Existential Quantifiers Crisis (Ep. 278)

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Some. Most. Sufficient Assumption. Inference. The LSAT is full of jargon. Some of it useful, and some of it…not so much. What makes matters worse is that many LSAT prep companies confuse students’ understanding by building unnecessary complexities into the study process. In this episode, the guys hear from a listener who just can’t quite understand “existential quantifiers,” hard as he may try. The thing is: the guys have no idea what “existential quantifiers” even means—especially not in the context of the LSAT. Nathan and Ben do their best to bring clarity to this confused 1L hopeful. Plus Nathan advocates for doing more inquiring and less note taking, the guys hear about a life-changing 20-point improvement, and they offer up a PSA about talking and LSAT-ing.  

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9:21 – PSA: You Can’t Read Aloud On The LSAT

Kicking off the show, Nathan and Ben want to remind you of an LSAT essential: you cannot read out loud while taking the LSAT. What if you had some LSAT genius standing behind your laptop monitor, or crouching under your desk, waiting for you to read the questions aloud so they could help you ace the test. Just what then?! I’ll tell you what then. The LSAT-Flex proctor will shut your scheme the eff down.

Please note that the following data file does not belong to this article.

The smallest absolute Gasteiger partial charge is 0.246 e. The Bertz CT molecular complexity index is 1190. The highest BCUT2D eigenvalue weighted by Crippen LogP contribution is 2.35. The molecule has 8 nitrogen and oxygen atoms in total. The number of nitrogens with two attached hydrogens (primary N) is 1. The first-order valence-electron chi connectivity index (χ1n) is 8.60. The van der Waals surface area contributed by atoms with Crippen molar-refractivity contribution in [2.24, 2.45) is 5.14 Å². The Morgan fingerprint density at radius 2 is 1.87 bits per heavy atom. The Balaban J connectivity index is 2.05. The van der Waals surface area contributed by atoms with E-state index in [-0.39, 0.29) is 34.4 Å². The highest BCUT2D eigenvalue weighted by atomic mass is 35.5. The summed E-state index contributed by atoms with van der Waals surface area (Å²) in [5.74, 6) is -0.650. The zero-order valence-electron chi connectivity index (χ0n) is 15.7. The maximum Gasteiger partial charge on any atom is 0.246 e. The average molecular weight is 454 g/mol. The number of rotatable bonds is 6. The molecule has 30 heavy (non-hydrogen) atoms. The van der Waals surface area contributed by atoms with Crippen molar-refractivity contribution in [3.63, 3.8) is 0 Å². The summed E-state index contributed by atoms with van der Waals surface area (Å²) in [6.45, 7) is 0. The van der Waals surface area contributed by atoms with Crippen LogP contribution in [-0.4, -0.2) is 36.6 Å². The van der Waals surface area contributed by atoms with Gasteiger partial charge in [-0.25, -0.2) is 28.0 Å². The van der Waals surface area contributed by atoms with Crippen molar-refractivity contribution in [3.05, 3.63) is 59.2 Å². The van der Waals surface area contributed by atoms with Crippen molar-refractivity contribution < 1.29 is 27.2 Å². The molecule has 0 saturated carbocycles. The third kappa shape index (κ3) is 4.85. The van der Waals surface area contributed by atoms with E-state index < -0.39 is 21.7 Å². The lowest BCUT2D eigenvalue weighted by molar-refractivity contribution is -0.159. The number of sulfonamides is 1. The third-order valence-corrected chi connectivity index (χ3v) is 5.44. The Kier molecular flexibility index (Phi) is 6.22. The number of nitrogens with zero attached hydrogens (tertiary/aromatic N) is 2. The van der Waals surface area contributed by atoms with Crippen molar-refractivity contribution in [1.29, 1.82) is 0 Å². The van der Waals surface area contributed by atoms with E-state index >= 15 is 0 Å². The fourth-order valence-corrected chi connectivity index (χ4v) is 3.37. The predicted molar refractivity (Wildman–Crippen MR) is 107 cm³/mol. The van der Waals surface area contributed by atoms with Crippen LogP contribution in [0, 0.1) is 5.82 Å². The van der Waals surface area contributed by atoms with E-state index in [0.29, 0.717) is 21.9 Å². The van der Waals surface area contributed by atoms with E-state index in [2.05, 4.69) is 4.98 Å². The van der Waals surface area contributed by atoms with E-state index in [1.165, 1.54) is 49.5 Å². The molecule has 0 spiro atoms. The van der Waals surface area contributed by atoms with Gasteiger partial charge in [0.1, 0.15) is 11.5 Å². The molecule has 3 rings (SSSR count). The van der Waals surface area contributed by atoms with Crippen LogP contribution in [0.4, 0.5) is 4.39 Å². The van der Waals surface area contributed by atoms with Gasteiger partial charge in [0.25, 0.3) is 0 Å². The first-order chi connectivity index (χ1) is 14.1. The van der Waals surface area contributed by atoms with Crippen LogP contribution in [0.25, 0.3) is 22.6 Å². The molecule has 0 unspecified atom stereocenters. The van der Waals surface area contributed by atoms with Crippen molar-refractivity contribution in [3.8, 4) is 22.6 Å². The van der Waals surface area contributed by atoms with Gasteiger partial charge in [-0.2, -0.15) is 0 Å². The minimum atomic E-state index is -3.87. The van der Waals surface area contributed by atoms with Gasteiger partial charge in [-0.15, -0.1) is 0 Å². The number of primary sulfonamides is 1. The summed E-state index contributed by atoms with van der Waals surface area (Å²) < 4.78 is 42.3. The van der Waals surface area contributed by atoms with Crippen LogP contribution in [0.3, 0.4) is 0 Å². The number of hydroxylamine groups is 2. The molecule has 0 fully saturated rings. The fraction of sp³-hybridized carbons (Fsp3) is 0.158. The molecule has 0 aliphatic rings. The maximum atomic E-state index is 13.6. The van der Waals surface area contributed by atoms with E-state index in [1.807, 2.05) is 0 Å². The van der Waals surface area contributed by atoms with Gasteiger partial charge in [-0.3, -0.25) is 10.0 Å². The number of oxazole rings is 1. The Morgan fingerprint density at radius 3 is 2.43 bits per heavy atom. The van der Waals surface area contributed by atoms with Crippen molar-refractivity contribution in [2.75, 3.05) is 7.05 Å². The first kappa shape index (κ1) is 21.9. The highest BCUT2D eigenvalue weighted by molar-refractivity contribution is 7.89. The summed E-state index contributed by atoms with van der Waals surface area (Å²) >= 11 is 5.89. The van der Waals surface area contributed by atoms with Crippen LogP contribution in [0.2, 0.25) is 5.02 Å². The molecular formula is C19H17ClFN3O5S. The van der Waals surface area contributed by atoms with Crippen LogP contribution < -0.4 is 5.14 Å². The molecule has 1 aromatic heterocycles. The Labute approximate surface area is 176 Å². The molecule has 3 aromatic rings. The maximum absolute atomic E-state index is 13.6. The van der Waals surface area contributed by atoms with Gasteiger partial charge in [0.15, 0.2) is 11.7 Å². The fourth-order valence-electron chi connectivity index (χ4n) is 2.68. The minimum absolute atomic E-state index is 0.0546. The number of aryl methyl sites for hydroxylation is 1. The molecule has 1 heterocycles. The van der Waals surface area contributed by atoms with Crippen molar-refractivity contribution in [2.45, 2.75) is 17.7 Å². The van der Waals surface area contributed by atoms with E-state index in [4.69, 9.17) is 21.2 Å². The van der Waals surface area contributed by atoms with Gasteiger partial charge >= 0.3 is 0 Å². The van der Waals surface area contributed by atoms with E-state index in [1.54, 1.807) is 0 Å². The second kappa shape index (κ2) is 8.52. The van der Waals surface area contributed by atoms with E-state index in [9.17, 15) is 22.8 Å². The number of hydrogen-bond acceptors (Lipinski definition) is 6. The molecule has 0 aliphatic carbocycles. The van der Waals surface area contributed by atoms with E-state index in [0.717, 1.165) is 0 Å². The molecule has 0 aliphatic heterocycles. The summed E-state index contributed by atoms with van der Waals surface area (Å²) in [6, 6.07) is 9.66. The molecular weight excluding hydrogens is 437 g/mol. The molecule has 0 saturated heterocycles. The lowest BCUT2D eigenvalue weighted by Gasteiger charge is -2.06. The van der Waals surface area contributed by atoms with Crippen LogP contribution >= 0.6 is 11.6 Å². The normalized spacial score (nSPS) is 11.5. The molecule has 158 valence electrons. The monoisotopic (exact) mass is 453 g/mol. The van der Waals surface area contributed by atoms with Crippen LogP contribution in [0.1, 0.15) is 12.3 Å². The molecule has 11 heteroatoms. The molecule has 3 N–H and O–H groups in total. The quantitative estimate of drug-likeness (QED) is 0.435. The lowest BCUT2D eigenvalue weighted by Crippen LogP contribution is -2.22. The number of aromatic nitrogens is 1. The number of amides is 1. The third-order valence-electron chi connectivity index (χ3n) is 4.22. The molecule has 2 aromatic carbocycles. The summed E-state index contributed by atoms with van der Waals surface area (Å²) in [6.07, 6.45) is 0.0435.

The guys talk about the many reasons why reading out loud is a faux pas when it comes to taking the LSAT. But they also explore some ways you might be able to get away with it.

15:17 – Hills To Die On

Ben and Nathan go head to head over this week’s “Hill’s To Die On.” In this HTDO, Nathan suggests that y’all need to stop taking notes. Period. No notes, y’all. Nathan says that taking notes doesn’t actually make the information sink in. In fact, it may distract you from actually learning something. Ben agrees—in part—but offers up a few thoughts of his own about taking notes.

30:04 – Some vs. Most

A listener writes in with something that’s been stumping him for a hot minute. Anon’s been having a tough time with LR arguments that try to confuse you with the difference between “some” and “most.” But his note into Thinking LSAT suggests that he’s been drinking the wrong Kool-Aid; he’s having a hard time with “existential quantifiers.” The guys don’t even know what the hell this means, but they let anon know where he’s gone off the path of pearls, and give an exhaustive explanation of Some vs. Most.

51:59 – 21 Point Improvement

In better news, Ben and Nathan hear from one of Nathan’s former students, David. After an initial diagnostic of 151, David (an active duty Marine) spent nearly a studying for the test. He used the Demon and took every test from 50-89 and then drilled nearly every question from 1-49. David ended up with a 172 this November—that’s a life-changing improvement. David shares his success story from his past year of study and the guys discuss what it will mean for David’s legal career.